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A good trap should arouse no suspicion. When playing the move that offers your opponent the opportunity to dig his own grave, it should look the most natural thing in the world, flowing from the demands of the position. One may add to the illusion with a small sigh or twitch of feigned discomfort, but overacting can give the game away.

The diagram position, from the game Rubinstein-Spielmann, San Sebastian 1912, is a fine example of a good trap that deserved its success. Akiba Rubinstein, a profound player and as mild and inoffensive a grandmaster as ever pushed a pawn, was caught by one of the game's greatest tacticians.

White has just played Rd3, attacking the d-pawn and leaving Black with a difficult choice. 1 . . . Rd8 would give White time for Qxa5, while 1 . . . Rd7 would surrender some of Black's pressure on the f-file. After 2. b4, White would take the initiative.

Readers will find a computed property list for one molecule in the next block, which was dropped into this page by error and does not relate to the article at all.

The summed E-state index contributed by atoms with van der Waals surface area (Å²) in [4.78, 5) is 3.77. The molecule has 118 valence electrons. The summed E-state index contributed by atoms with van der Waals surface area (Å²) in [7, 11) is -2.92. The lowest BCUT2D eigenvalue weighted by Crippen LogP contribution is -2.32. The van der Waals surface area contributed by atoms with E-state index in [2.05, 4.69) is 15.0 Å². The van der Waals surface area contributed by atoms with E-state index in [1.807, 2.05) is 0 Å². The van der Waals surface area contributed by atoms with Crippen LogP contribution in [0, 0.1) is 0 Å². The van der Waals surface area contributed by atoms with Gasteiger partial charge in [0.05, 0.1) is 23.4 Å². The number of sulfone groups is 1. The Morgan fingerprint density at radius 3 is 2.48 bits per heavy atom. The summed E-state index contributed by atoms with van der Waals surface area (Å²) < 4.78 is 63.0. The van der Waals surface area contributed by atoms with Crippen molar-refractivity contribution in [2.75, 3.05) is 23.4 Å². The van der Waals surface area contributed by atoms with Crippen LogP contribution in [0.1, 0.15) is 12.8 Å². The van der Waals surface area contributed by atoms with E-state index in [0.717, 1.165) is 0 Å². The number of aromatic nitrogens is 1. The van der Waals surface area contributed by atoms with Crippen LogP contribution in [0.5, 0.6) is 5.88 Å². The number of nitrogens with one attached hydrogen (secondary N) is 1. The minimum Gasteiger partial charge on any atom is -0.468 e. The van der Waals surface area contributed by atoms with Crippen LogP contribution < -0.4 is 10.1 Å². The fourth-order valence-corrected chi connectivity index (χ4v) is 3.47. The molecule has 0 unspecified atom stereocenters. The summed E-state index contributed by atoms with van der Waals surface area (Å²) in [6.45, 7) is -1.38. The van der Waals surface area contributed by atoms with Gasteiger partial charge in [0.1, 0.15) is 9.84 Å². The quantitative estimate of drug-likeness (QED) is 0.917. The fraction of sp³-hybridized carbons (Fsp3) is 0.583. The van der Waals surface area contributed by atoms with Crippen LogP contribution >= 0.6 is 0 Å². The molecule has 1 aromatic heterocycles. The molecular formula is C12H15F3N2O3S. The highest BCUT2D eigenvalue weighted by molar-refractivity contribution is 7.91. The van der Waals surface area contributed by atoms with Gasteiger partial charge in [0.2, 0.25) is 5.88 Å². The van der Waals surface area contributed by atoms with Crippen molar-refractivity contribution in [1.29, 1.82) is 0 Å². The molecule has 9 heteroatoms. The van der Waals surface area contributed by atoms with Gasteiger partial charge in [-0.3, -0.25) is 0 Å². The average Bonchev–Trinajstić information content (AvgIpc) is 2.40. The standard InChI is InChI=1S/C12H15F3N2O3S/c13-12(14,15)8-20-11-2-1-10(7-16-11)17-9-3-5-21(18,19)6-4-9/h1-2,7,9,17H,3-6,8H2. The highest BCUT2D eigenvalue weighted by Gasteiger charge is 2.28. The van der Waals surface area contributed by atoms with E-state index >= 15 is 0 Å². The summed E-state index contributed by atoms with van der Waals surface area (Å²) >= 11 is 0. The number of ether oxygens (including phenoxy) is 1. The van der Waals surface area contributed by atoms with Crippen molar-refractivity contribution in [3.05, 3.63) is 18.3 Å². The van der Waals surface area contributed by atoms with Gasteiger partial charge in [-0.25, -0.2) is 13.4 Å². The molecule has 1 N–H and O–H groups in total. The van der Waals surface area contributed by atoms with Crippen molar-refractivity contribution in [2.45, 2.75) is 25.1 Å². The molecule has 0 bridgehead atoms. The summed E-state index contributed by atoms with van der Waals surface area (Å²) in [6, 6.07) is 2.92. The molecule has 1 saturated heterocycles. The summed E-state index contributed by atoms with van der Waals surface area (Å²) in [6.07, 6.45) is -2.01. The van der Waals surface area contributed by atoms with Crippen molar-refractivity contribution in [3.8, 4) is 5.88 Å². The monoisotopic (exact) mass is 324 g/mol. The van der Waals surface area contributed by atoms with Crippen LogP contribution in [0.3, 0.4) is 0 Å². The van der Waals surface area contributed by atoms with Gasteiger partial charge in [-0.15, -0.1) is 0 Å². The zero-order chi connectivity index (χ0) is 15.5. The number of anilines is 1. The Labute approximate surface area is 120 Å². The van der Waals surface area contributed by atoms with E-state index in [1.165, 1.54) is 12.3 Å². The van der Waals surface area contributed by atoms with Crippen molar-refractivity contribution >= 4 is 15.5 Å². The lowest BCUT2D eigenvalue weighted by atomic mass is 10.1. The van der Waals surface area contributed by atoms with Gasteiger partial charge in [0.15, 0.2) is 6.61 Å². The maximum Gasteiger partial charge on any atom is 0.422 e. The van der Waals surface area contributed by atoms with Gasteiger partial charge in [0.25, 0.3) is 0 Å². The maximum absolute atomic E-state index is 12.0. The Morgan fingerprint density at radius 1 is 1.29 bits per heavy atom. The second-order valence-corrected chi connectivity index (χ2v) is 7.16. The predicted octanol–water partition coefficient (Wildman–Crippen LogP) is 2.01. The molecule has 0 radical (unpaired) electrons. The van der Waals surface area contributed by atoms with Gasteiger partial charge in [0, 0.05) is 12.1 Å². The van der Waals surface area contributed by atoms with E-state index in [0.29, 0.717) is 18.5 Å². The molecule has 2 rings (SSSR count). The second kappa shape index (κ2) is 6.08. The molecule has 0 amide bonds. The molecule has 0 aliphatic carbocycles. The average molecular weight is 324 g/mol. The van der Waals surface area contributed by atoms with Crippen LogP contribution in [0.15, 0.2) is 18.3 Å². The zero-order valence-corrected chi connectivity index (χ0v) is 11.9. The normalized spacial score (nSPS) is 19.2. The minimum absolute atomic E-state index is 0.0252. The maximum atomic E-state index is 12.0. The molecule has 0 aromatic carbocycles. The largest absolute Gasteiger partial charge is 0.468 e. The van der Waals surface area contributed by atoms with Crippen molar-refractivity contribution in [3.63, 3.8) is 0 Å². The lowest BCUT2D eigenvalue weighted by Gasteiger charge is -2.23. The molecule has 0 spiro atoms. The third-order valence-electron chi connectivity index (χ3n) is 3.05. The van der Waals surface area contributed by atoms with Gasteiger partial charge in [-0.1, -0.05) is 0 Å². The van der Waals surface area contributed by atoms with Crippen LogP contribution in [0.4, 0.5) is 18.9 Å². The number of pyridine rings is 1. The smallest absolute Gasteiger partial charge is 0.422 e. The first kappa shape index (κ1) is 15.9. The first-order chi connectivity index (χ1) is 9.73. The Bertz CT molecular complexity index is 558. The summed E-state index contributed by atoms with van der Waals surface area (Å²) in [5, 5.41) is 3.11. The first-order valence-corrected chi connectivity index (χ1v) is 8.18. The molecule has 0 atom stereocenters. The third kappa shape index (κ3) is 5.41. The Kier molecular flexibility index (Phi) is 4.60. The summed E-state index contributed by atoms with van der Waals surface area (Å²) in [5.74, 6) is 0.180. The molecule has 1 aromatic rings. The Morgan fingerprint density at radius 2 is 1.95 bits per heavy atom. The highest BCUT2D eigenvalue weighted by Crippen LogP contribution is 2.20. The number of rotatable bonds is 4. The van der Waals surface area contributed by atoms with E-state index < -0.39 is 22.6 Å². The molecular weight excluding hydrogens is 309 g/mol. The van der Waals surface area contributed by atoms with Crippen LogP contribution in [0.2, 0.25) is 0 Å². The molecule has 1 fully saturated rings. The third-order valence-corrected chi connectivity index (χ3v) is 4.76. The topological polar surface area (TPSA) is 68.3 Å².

These considerations make Speelman's move, 1 . . . Qc5, completely natural. White must then have analysed 2. b4 axb4 3. axb4 Qe5 (forced if Black is to defend d6) 4. Qxe5 dxe5 5. b5 Be8. Black then has some chances to switch his rooks to attack on the c-file and bring the bishop out to g6. The position is in White's favour after 6. Bh3 or 6. Rd6, but not enough to arouse suspicion.

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So Rubinstein played 2. b4. What happened next? There are two variations: one is three moves deep, the other ends at move 10, with White unable to stop mate. (Answer tomorrow.)

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